NOTE: for the moment using innodb_max_purge_lag is giving the best performance results when we have to keep the max possible performance and keep purge lag stable (ex: http://dimitrik.free.fr/blog/archives/2010/05/mysql-performance-improving-stability.html (section "Purge Lag") - so it's quite important to get it fixed asap (as a starter: there are just 2 lines to change)..
[12 Apr 2011 2:16] James Day
It's worth remembering why we have this setting: it's to prevent the server from filling the hard drive, not for normal use throttling. The setting should normally be at a high anti-disaster value, not one that is ever reached during normal activities, including normal backups.

For normal work it's the normal purging that should handle things, not this.

The rest of the discussion covers normal use, not anti-disaster use. That is, it covers use of this setting for tasks which it wasn't intended for.

I agree that the maximum delay is too high. From a support perspective what we get is someone with a large lag and we can't tell them to set the max purge lag to the final target value immediately or it will effectively kill their server. Instead we have to tell them to reduce it gradually. Some gradual increasing of the delay from a low value to a higher one over time if the initial delay doesn't produce a decrease would be more helpful.

It's also worth considering what happens during backups: the lag can increase to a value in the few billion range during the backup due to disk I/O contention lasting for many hours. It's OK to change the maximum purge lag for a backup to a higher value but then you again need to be very careful when reducing it, lest you freeze your server. And this has to be done while nobody is watching the server because backups are usually unattended. There's no problem with having a high purge lag during a backup.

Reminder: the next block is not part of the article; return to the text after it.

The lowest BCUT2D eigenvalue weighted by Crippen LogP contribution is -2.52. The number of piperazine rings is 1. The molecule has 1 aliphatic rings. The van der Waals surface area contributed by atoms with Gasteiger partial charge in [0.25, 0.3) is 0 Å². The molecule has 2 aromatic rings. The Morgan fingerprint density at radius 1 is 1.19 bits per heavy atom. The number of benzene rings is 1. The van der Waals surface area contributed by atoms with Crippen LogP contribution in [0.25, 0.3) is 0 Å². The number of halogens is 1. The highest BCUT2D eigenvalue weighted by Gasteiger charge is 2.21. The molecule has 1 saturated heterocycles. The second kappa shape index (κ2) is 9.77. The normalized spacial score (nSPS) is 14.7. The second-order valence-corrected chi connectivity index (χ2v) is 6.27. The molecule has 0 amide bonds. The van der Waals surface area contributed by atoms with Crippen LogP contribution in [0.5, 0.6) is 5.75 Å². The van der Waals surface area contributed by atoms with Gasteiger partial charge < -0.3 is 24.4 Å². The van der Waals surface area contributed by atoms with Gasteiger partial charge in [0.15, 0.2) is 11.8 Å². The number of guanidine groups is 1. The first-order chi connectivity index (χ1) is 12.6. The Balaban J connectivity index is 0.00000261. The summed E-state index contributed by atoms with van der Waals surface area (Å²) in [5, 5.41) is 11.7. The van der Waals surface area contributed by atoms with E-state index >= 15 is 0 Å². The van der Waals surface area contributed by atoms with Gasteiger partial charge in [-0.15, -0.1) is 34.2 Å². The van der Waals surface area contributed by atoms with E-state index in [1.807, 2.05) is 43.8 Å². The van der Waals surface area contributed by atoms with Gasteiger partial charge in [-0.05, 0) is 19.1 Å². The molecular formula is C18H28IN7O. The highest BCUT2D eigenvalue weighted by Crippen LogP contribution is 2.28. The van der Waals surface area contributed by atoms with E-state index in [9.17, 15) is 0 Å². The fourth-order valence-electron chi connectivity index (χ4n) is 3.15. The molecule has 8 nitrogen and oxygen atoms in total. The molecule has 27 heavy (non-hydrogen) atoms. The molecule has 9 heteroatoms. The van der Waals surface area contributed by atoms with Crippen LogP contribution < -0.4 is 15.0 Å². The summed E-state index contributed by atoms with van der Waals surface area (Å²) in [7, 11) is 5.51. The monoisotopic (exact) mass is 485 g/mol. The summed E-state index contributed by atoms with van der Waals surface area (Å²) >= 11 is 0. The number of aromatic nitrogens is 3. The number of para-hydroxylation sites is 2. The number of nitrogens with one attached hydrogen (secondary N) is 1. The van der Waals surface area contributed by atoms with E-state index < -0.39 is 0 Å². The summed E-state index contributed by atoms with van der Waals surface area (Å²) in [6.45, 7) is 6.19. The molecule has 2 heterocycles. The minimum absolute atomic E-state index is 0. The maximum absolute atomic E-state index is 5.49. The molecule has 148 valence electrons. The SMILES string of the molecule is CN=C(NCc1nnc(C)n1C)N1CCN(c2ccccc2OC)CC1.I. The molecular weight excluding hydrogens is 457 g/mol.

However, consider a server that does all of its work in large batch transactions that run for many hours. It may really be necessary to insert large delays between those because of the large amount of work that each does.

This causes me to think that we need two different things:

1. the existing disaster prevention setting, innodb_max_purge_lag.
2. purging able to use smaller throttling, but only if it's been behind for a long time and isn't already catching up, lest it throttle due to normal daily variations like backup.

Both purging and flushing need to be able to throttle foreground threads because it's possible to submit more work to a cached data set than the underlying durable storage can keep up with. But that throttling needs to ramp up gradually, not start with a cliff.
[1 May 2013 20:09] Bugs System
Added a changelog entry for 5.6.5:

"The "innodb_max_purge_lag" variable controls how to delay DML operations
when purge operations are lagging. Previously, if an old consistent read
view was detected, DML operations would not be delayed even though the
purge lag exceeded the "innodb_max_purge_lag" setting. 

Additionally, if the "innodb_max_purge_lag" setting was used, situations could arise in which the DML delay time would continue to increase but not be applied
right away due to the presence an old consistent read view. This could
result in a lengthy DML delay when the accumulated DML delay time is
eventually applied. 

This fix caps the DML delay at a maximum value, removes the consistent read check, and revises the DML delay calculation."